Most people do not lose their home or their car because of bankruptcy.
Here is a brief rundown of the top ways to save these assets during bankruptcy:
Stop foreclosure: If you’re behind on your mortgage payments, filing bankruptcy will
stop foreclosure (at least temporarily). In Chapter 13 bankruptcy, you
can even catch up on missed payments and pay the arrears over time.
Homestead exemption: The California homestead exemption is between $75,00 and $175,000, depending
on your age, marital status, and other factors. This exemption is normally
enough so that most people don’t lose their homes in Chapter 7 bankruptcy.
Otherwise, Chapter 13 bankruptcy may provide additional protections to
save your home.
Automobile exemption: California bankruptcy law exempts some of the equity in your personal
or work vehicle from bankruptcy. The exemption usually protects most people
from losing a car so they can still get to work and conduct their lives normally.
Reaffirmation of debt: If you want to keep certain assets in bankruptcy, another option is to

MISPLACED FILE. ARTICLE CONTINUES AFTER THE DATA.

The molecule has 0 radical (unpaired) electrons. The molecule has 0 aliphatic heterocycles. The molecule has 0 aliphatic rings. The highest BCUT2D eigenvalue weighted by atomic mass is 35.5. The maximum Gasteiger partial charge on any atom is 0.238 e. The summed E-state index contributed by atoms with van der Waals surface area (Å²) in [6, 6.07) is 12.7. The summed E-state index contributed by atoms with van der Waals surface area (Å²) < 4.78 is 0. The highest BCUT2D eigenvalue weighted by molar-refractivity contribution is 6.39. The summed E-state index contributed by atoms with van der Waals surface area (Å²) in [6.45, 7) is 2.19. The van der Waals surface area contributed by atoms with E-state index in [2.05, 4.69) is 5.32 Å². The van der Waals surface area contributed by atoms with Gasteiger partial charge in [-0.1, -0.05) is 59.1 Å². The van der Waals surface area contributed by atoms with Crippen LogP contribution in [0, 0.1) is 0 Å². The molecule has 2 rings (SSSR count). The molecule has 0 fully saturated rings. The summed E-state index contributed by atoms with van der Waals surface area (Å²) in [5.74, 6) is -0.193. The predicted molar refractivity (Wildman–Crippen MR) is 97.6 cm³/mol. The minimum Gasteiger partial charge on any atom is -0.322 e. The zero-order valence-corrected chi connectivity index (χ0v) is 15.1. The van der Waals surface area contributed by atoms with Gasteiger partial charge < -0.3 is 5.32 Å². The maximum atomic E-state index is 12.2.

“reaffirm” those debts. In a “reaffirmation,”
you promise to pay your creditor and keep the asset, rather than it being
lumped in with the rest of your bankruptcy case. For instance, if you
want to keep your car, you may be able to “reaffirm” your
car loan rather than having it be discharged in bankruptcy. In return,
your creditor promises not to repossess your car as long as you continue
to make the payments.
Figuring out how to apply the exemptions to your own assets can be confusing,
as the amounts can vary depending on several factors. The important thing
is that you don’t have to lose everything if you file bankruptcy.
An experienced California bankruptcy attorney can work with you to determine
the best approach to take in your unique circumstances.
Denton Law Group at (619) 458-3739 to discuss how these options would work in your particular
financial situation. Call today to schedule a free consultation.